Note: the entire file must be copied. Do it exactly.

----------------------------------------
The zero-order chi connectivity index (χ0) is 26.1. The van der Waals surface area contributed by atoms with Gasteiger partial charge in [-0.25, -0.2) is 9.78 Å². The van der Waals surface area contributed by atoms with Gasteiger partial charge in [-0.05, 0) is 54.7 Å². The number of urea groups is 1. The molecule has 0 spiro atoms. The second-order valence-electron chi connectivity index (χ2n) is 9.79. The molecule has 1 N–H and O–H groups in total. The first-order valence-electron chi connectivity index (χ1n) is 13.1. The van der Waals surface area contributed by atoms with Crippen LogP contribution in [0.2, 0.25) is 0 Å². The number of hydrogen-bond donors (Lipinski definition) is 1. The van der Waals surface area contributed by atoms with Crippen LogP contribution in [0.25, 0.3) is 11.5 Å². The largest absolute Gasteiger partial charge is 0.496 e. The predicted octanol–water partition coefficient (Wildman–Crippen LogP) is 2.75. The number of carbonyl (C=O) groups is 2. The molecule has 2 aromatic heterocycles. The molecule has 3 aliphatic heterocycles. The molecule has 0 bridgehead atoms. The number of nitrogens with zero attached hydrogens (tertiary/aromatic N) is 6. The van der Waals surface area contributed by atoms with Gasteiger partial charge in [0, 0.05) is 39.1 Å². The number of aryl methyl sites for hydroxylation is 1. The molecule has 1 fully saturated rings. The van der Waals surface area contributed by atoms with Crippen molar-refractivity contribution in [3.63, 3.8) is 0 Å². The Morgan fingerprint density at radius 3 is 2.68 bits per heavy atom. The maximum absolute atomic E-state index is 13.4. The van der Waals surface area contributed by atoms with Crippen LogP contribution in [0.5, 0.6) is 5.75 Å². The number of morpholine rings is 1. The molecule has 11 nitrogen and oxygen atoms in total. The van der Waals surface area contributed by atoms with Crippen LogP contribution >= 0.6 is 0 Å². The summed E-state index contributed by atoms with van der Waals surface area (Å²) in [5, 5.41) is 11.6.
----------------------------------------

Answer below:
The zero-order chi connectivity index (χ0) is 26.1. The van der Waals surface area contributed by atoms with Gasteiger partial charge in [-0.25, -0.2) is 9.78 Å². The van der Waals surface area contributed by atoms with Gasteiger partial charge in [-0.05, 0) is 54.7 Å². The number of urea groups is 1. The molecule has 0 spiro atoms. The second-order valence-electron chi connectivity index (χ2n) is 9.79. The molecule has 1 N–H and O–H groups in total. The first-order valence-electron chi connectivity index (χ1n) is 13.1. The van der Waals surface area contributed by atoms with Crippen LogP contribution in [0.2, 0.25) is 0 Å². The number of hydrogen-bond donors (Lipinski definition) is 1. The van der Waals surface area contributed by atoms with Crippen LogP contribution in [0.25, 0.3) is 11.5 Å². The largest absolute Gasteiger partial charge is 0.496 e. The predicted octanol–water partition coefficient (Wildman–Crippen LogP) is 2.75. The number of carbonyl (C=O) groups is 2. The molecule has 2 aromatic heterocycles. The molecule has 3 aliphatic heterocycles. The molecule has 0 bridgehead atoms. The number of nitrogens with zero attached hydrogens (tertiary/aromatic N) is 6. The van der Waals surface area contributed by atoms with Gasteiger partial charge in [0, 0.05) is 39.1 Å². The number of aryl methyl sites for hydroxylation is 1. The molecule has 1 fully saturated rings. The van der Waals surface area contributed by atoms with Crippen molar-refractivity contribution in [3.63, 3.8) is 0 Å². The Morgan fingerprint density at radius 3 is 2.68 bits per heavy atom. The maximum absolute atomic E-state index is 13.4. The van der Waals surface area contributed by atoms with Crippen LogP contribution in [0.5, 0.6) is 5.75 Å². The number of morpholine rings is 1. The molecule has 11 nitrogen and oxygen atoms in total. The van der Waals surface area contributed by atoms with Crippen LogP contribution >= 0.6 is 0 Å². The summed E-state index contributed by atoms with van der Waals surface area (Å²) in [5, 5.41) is 11.6.